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that you had with the president where he's not telling the truth about what he did. listen to this. >> you tell anyone else in the white house to overrule security officials? >> no, i don't think i have the authority do that. i'm not zhaire. >> yi do. >> you do. >> but i'm not sure i'd do. i was never involved with his security. i know just from reading i know that there was issues back and forth about security for numerous people, actually. but i don't want to get involved in that stuff. >> he said i wouldn't do it. maggie there is weird, because often when the president breaks protocol he does so proudly. and so the idea that he would lie directly to you, why? >> i don't know. i mean, i don't know and, you know, all we've gotten back from the white house is that they don't discuss security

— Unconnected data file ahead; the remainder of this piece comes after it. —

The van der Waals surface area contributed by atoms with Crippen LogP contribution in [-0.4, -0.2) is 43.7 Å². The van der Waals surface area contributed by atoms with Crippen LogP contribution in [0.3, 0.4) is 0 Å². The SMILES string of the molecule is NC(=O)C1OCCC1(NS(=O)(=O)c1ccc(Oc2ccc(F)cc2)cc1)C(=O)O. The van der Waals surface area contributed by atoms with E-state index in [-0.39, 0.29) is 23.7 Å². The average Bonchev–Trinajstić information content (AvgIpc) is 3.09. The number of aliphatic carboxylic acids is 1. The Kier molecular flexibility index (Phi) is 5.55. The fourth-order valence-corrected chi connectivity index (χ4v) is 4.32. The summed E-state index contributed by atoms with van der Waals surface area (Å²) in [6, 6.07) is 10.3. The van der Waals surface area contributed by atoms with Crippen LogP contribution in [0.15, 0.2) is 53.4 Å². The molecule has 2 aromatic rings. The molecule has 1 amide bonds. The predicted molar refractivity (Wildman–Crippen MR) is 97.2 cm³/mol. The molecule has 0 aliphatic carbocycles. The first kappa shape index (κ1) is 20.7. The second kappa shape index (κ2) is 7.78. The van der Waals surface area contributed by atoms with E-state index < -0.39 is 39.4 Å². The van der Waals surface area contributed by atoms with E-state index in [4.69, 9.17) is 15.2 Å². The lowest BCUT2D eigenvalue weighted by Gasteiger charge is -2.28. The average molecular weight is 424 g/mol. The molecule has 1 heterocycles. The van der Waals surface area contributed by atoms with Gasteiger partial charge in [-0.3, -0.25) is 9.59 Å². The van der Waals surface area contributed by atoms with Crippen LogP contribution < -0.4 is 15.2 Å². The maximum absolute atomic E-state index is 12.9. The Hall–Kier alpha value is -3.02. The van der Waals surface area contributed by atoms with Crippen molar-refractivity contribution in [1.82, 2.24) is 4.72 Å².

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clearances. candidly i felt there was a real chance when i asked them that question that he was going to say, yes drer , he did do it. i assumed that is what he was going to say, that he chose not to for whatever reason. again, we don't know. it is within his authority to say regardless of what people think of it, jared kushner is who i want to have looking at middle east peace and looking at a host of other global issues and therefore he needs this clearance because he can't do his job without it. they could have just said that and they chose not to. >> so now let's get to why people in the intel community and beyond were so concerned. why didn't chief of staff then john kelly want jared to have this? why didn't don mcgahn, white house counsel at the time want him to have this? why didn't the fbi and the cia think that this was appropriate for jared kushner? >> so i should note here that according to our reporting, we reported this past last year, jared kushner and ivanka trump were very frustrated about the clearance issue when his